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Modeling Populations of Adaptive Individuals$
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Steven F. Railsback and Bret C. Harvey

Print publication date: 2020

Print ISBN-13: 9780691195285

Published to Princeton Scholarship Online: January 2021

DOI: 10.23943/princeton/9780691195285.001.0001

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Guidance for Using State-and Prediction-Based Theory

Guidance for Using State-and Prediction-Based Theory

Chapter:
(p.93) Chapter 8 Guidance for Using State-and Prediction-Based Theory
Source:
Modeling Populations of Adaptive Individuals
Author(s):
Steven F. Railsback, Bret C. Harvey
Publisher:
Princeton University Press
DOI:10.23943/princeton/9780691195285.003.0008

This chapter outlines the guidance on using state- and prediction-based theory (SPT) to build models of populations and communities of adaptive individuals, detailing five steps unique to SPT. The most important aspect of SPT to remember is that one is not trying to build optimal, or even necessarily accurate, models of how an organism's behavior affects its future fitness. Instead, one is trying to find simplistic models that produce realistic behavior in contexts where optimization is impossible. While SPT can be used like dynamic state variable modeling (DSVM), as a framework for thinking about and modeling how an individual makes a particular decision, its main purpose is to model adaptive trade-off decisions in individual-based population models. Thus, using SPT is part of the larger process of developing, analyzing, and applying an IBM to address population-level questions, and the five steps therefore include that process.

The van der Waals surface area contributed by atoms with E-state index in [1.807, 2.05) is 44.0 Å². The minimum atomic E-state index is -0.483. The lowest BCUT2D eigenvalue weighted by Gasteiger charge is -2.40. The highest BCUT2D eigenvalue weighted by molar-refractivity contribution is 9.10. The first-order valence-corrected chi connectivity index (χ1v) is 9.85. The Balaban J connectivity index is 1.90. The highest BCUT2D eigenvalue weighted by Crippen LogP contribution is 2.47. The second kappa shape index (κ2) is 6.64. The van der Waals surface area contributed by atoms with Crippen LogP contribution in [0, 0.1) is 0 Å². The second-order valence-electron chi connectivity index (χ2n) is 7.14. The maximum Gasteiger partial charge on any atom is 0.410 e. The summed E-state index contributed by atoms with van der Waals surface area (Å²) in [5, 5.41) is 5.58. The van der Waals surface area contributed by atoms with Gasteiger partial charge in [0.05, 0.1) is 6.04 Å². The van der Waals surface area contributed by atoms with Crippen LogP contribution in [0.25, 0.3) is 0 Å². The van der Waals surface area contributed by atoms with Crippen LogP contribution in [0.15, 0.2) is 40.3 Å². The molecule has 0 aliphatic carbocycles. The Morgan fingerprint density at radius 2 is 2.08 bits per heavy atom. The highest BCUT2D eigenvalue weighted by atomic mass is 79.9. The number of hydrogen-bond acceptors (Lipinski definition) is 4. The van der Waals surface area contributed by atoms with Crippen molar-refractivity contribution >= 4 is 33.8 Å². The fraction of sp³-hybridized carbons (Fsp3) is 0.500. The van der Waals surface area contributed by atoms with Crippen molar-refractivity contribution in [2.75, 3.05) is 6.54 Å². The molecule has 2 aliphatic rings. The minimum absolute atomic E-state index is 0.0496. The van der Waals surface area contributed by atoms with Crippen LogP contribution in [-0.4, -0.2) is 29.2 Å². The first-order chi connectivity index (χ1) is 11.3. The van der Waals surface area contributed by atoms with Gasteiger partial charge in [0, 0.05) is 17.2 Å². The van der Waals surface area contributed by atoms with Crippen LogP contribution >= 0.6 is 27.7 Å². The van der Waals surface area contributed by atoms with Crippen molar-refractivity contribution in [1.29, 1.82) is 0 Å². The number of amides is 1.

Keywords:   state-based theory, prediction-based theory, populations, communities, adaptive individuals, dynamic state variable modeling, adaptive trade-off decisions, individual-based population models

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